The Bank of Japan’s governor, Haruhiko Kuroda, has become the second longest serving head of the central bank, promising to achieve 2% inflation in 2013 through a major monetary easing policy called “Kuroda Bazooka.”

However, Kuroda’s term is expected to end in April 2023, and fulfilling his promise to reach the inflation target is new as the longest-serving chief in central bank history dating back to 1882. It may be much more difficult than setting a record.

Mr. Kuroda passed Masamichi Yamagiwa, who was the governor of the Bank of Japan from November 1956 to December 1964, in second place, and the service time on Wednesday was 2,941 days.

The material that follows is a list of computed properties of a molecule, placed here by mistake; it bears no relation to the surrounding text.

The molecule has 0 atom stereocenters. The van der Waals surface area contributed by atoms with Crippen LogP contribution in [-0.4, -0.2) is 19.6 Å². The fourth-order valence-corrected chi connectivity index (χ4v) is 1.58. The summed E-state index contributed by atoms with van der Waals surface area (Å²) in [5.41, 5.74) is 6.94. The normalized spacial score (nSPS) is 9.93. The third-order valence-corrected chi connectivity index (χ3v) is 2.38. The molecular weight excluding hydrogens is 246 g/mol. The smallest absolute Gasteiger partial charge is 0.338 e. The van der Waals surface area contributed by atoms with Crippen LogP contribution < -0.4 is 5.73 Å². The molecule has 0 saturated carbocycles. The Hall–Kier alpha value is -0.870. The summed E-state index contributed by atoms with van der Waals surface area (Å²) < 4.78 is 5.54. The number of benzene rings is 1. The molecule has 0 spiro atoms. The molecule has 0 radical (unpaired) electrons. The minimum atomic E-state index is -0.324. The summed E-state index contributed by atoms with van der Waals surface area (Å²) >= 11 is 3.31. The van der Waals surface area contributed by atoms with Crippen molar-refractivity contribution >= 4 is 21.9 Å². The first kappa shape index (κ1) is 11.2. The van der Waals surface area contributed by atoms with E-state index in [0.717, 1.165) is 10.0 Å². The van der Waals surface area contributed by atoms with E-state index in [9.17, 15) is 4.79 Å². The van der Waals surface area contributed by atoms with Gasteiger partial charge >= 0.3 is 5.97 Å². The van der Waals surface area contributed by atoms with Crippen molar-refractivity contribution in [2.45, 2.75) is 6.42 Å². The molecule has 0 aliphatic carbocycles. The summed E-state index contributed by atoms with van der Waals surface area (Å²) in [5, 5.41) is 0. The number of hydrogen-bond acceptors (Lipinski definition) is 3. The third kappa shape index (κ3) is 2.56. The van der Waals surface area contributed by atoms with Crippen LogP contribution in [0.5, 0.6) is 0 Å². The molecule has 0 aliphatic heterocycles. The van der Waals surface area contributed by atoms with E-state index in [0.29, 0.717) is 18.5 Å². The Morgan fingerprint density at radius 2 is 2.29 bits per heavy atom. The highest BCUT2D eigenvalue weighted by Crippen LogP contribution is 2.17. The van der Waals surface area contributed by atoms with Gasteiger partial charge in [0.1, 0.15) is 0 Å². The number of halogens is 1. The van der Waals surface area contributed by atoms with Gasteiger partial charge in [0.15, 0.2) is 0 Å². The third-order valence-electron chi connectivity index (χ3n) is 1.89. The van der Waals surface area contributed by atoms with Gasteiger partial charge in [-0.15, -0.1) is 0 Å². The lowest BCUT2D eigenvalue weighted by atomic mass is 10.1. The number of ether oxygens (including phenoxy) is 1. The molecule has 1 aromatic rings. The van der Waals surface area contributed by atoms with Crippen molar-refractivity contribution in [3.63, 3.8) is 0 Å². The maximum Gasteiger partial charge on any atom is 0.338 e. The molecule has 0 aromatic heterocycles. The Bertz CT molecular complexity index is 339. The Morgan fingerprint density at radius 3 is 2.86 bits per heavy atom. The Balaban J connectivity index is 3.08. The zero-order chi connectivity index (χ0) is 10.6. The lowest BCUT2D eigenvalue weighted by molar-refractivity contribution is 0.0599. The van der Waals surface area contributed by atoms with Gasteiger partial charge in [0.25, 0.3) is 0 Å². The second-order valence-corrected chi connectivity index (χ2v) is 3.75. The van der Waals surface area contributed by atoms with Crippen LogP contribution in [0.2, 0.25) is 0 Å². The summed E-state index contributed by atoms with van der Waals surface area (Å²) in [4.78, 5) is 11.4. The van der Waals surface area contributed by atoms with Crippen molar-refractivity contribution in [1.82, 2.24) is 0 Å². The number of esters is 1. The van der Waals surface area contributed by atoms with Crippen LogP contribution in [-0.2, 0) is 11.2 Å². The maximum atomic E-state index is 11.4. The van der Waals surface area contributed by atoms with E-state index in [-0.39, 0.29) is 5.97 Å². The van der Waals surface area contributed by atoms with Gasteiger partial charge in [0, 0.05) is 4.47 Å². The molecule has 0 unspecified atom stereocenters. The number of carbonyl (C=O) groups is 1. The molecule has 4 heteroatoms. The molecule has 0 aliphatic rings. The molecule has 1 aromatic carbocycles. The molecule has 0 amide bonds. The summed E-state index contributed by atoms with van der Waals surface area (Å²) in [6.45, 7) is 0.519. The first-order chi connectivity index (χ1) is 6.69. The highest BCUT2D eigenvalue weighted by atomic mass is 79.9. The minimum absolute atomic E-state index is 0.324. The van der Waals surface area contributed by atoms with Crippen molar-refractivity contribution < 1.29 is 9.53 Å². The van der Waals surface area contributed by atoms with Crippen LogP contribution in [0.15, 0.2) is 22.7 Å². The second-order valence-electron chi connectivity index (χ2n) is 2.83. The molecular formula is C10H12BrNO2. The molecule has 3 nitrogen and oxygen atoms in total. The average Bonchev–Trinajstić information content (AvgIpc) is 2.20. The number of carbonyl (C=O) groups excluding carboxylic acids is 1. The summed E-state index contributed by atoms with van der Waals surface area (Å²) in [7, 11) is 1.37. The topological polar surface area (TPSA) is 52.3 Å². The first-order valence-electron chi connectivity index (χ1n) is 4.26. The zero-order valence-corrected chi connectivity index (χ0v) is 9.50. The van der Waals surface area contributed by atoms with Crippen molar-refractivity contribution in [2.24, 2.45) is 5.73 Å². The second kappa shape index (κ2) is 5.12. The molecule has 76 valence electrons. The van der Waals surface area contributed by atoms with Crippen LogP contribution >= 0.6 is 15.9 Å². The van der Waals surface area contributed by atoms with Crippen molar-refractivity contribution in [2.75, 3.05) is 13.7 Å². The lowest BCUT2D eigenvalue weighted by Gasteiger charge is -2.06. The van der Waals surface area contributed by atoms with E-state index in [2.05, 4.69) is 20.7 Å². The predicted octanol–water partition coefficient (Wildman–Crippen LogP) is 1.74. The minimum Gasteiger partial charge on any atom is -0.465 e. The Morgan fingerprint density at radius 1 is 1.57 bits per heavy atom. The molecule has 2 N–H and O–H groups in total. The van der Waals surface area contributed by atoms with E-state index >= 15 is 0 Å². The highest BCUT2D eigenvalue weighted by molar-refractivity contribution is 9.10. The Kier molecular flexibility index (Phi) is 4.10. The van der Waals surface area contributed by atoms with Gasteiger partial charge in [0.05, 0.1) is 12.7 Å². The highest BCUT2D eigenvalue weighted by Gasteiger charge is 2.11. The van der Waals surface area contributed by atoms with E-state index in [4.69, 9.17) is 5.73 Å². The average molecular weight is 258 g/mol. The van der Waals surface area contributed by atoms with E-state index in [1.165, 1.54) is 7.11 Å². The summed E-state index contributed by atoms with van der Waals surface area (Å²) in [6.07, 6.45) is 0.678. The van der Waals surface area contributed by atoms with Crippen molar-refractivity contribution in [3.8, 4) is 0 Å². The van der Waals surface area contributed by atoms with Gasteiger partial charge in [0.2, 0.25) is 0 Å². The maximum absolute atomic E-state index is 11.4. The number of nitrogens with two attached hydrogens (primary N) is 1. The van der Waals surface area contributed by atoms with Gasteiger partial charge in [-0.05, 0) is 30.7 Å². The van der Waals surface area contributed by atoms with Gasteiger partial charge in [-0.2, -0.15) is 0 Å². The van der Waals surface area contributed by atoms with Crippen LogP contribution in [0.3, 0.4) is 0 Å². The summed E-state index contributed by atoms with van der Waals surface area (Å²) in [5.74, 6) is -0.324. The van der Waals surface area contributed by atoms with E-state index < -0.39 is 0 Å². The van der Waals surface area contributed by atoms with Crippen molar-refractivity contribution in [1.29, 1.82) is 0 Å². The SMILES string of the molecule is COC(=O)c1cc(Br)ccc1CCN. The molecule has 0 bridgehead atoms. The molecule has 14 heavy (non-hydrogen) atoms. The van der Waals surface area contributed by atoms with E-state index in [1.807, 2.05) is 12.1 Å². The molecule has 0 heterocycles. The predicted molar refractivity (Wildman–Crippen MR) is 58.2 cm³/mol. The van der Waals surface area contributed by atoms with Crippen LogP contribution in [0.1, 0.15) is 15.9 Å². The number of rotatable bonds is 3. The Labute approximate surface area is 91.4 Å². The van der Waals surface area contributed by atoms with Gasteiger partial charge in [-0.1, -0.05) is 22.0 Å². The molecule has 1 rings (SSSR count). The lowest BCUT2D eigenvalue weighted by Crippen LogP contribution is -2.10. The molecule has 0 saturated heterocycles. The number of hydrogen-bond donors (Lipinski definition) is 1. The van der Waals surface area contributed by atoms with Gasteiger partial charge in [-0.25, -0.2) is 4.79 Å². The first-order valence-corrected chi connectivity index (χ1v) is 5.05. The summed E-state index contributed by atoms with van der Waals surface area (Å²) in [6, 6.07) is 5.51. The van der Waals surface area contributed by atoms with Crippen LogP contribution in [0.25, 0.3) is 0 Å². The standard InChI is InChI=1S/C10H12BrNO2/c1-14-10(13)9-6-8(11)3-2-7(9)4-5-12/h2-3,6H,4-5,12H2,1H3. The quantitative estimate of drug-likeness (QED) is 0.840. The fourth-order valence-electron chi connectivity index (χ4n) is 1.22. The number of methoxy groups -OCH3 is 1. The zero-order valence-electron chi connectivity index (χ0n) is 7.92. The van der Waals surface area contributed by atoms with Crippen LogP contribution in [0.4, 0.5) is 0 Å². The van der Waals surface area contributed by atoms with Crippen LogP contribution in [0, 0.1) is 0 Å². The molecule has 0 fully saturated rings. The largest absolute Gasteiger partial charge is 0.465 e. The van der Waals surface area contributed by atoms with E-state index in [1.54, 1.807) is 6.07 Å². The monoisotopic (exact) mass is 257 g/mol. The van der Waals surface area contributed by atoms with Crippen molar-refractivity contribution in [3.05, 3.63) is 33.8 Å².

Mr. Kuroda is 76 years old and has about two years of incumbent, and he will be the longest-serving chief of the Bank of Japan by following the 3,115 days served by Hisato Ichimada from June 1946 to December 1954. It is likely to be. Impact on finance and other industries.

Mr. Kuroda is a financial expert, served as the country’s top currency diplomat after the Asian financial crisis that broke out in 1997, and was the president of the Asian Development Bank.

The BOJ’s series of measures taken under Kuroda, including the aggressive purchase of assets such as Japanese government bonds and exchange-traded funds, has so far failed to bring Japan closer to its 2% target. Hmm.

The monetary base (central bank distribution funds and checking deposits), which is one of the indicators of the degree of monetary easing, reached a record high of 643.61 trillion yen (5.8 trillion dollars) at the end of March while the BOJ’s balance sheet was expanding. did. ..